Trenti said the study "opens up exciting proects for spectroscopy of high-redshift objects" -- not only using the data currently at hand, but also drawing upon future studies to be conducted by Hubble and its successor, the James Webb Space Telescope, as well as the European Extremely Large Telescope.
Q&A with the research team's leader
The leader of the research team, Matt Lehnert of the Observatoire de Paris, answered a couple of my follow-up questions in an e-mail exchange:
Cosmic Log: Could you explain why this observation is so difficult? Of course the faintness of the galaxy is one of the big issues, but I understand that the high redshift is another big issue.
Matt Lehnert: You are correct, it is not only the faintness. It becomes increasingly difficult because the night sky becomes brighter (which causes more background noise), contains a plethora of emission lines caused mainly by OH molecules in the upper atmosphere of the earth, and light is increasingly absorbed due to many molecules and other complex interactions. We cannot overcome all of these problems. Light lost is light lost. Having a very efficient spectrograph helps.
SINFONI is certainly that. Perhaps the best currently available. You also have to have good data reduction software. It's not very romantic, but removing those night sky lines is tricky -- they are strong, much, much stronger than the signal, and they vary with time. Because they are bright, they add lots of noise, but much of that "additional" noise is due to improper removal. My colleague, Nicole Nesvadba, has literally developed an excellent set of tools for extracting the most out of these data.
Q: Could you please also talk about the significance of the conclusions you reached on the galaxy's place in the epoch of reionization. I understand that the luminosity from the galaxy alone wouldn't have been enough to allow the redshifted photons to escape, and that the assumption is that there were surrounding smaller galaxies that aided in "carving" out a suitable bubble of ionized hydrogen gas. Does this fit with the existing models for galaxy formation during that epoch, or does it rule out any models that theorists have come up with? What do scientists hope to gain by learning more about the reionization epoch?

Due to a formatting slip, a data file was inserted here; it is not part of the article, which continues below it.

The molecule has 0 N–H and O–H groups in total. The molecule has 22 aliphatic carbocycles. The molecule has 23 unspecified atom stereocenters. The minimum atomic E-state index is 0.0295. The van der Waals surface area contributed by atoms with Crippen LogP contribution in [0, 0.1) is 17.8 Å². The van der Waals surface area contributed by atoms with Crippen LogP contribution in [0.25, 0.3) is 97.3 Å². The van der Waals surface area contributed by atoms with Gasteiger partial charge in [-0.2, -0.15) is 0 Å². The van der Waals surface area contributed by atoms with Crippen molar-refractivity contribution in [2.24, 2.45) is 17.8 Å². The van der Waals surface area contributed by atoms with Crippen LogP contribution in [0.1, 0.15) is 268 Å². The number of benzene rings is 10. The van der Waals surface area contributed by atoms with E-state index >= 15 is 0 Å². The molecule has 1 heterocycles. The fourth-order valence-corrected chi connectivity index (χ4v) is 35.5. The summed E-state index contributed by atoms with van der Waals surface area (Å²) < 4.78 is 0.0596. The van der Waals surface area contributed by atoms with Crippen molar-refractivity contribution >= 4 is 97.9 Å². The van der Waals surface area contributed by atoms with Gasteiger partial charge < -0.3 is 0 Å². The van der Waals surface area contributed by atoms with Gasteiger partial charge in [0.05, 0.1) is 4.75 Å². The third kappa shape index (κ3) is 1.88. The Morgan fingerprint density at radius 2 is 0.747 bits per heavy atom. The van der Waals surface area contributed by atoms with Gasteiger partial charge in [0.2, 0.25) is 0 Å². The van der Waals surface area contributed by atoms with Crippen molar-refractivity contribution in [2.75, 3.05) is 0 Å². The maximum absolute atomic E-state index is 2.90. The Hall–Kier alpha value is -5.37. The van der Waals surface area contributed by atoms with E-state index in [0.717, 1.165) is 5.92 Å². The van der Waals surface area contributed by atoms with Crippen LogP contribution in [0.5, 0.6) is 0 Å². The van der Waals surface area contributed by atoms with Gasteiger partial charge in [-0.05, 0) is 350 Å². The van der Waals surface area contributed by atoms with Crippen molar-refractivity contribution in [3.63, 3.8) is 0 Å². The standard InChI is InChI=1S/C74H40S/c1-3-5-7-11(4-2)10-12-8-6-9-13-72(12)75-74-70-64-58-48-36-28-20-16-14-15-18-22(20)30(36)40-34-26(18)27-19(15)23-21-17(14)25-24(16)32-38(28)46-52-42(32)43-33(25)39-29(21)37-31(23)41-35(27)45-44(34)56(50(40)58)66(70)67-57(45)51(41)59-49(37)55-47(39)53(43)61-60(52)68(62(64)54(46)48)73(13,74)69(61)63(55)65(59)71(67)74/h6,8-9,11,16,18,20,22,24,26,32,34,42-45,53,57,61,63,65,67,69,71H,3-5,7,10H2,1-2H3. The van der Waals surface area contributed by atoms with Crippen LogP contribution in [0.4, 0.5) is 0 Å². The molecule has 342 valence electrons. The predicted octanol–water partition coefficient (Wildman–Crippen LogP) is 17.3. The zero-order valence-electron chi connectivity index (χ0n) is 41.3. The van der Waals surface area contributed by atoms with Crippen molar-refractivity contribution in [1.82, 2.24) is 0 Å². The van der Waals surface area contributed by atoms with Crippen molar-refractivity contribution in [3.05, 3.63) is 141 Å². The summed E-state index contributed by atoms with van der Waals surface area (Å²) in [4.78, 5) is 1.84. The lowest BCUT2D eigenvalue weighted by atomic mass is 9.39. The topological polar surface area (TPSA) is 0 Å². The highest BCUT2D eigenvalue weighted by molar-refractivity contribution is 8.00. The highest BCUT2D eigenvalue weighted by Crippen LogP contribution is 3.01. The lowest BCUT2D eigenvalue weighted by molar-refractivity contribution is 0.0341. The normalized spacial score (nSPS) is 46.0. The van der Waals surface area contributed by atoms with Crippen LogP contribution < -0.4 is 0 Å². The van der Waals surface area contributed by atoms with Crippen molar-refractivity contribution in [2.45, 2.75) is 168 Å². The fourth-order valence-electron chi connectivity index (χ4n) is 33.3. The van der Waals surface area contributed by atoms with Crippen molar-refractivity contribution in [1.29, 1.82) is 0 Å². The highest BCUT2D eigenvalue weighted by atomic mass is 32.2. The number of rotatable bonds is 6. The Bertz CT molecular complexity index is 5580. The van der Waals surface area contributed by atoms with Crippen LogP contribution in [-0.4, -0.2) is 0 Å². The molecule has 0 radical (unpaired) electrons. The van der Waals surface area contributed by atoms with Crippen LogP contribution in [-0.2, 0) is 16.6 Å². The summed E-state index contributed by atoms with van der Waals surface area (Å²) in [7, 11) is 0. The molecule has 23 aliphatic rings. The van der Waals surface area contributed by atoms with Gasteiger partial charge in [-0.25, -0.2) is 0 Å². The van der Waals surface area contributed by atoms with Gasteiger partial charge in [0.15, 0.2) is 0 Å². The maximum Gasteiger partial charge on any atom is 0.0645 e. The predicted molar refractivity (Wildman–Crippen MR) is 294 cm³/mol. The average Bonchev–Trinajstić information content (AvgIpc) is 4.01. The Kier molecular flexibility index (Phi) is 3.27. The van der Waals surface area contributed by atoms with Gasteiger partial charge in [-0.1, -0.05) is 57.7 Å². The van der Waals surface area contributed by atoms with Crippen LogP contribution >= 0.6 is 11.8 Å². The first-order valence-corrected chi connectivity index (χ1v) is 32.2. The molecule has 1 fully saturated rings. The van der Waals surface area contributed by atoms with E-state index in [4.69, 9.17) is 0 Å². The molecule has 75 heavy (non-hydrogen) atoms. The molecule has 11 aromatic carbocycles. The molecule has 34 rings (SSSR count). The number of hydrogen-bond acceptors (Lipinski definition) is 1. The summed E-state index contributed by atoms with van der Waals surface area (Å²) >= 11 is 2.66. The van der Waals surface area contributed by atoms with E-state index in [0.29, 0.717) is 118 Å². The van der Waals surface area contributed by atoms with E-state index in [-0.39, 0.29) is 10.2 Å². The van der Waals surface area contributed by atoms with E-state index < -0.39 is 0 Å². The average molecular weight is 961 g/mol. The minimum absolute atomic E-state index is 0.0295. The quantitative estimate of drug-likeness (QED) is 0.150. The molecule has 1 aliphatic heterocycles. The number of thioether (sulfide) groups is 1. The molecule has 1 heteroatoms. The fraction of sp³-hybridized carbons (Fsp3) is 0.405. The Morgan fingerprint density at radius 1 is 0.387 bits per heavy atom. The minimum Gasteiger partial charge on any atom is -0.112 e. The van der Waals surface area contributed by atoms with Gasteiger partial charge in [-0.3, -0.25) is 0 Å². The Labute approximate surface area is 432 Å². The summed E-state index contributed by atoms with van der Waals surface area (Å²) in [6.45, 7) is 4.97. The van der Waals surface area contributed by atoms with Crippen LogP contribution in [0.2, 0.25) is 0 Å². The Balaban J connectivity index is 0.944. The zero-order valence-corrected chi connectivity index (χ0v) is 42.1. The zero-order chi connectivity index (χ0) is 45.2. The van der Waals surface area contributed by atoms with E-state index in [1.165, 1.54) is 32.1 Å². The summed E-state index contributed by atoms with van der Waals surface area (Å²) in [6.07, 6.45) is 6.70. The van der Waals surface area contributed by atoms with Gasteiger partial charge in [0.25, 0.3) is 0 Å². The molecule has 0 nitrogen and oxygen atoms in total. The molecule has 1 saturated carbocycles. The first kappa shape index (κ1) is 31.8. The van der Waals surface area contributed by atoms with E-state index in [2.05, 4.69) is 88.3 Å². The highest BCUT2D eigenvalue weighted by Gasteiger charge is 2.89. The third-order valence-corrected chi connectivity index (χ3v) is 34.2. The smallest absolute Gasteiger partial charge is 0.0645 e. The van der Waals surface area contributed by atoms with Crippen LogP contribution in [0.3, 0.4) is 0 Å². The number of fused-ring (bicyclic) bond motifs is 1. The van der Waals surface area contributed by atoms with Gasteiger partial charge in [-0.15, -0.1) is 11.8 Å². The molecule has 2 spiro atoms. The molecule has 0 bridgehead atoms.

A: Well ... I always believe that models should be tested with results! Astronomy is still an empirical science and so much of what we model is based on observational results.
The underlying physics is very complicated. For example, we really do not have a robust picture of how individual stars form. As you might imagine, since galaxies are made up of stars, and are to some extent defined by these stars, it is difficult to understand how galaxies form without this essential understanding of how stars form. Having said all of that, our current models do in fact predict that reionization was mostly due to numerous faint objects and that the first places to be reionized were the ones that had higher densities of objects. Was it a surprise for me? Yes. Was it a surprise for all astronomers? No way!
What we hope to learn is, what types of galaxies were really responsible and in fact, were only galaxies responsible? There are other ideas, mini-quasars -- small black holes that accrete matter and contribute, to decaying particles, to several other [ideas that have been] at least proposed if not all that plausible.
We would like to know how reionization proceeded. Was it in fits and starts? Did it start in regions of the highest densities and then proceed to the lowest? How long did it take? How did this gas cool to form the first galaxies, and how did galaxy formation change because the universe was reionized?
These first galaxies literally changed the state of the universe. It was most neutral -- composed mainly of hydrogen and helium atoms -- to mostly ionized between galaxies -- composed mostly of protons, electrons, and helium nuclei (although helium re-ionization came later at lower redshifts).
It is a great challenge to understand how did these humble galaxies, humble because they are small, low-mass galaxies, change the state of the universe? It's an exciting puzzle and a challenge to our understanding of physics.
Correction for 11 p.m. ET: I originally wrote that the galaxy was seen as it was 600,000 years after the big bang, but the figure is actually 600 million years. Sorry for putting the decimal point in the wrong place, and thanks to those who pointed out the error.
In addition to Lehnert, Nesvadba and Swinbank, the authors of "Spectroscopic Confirmation of a Galaxy at Redshift z=8.6" include Jean-Gabriel Cuby, Simon Morris, Benjamin Clement, C.J. Evans, M.N. Bremer and Stephane Basa.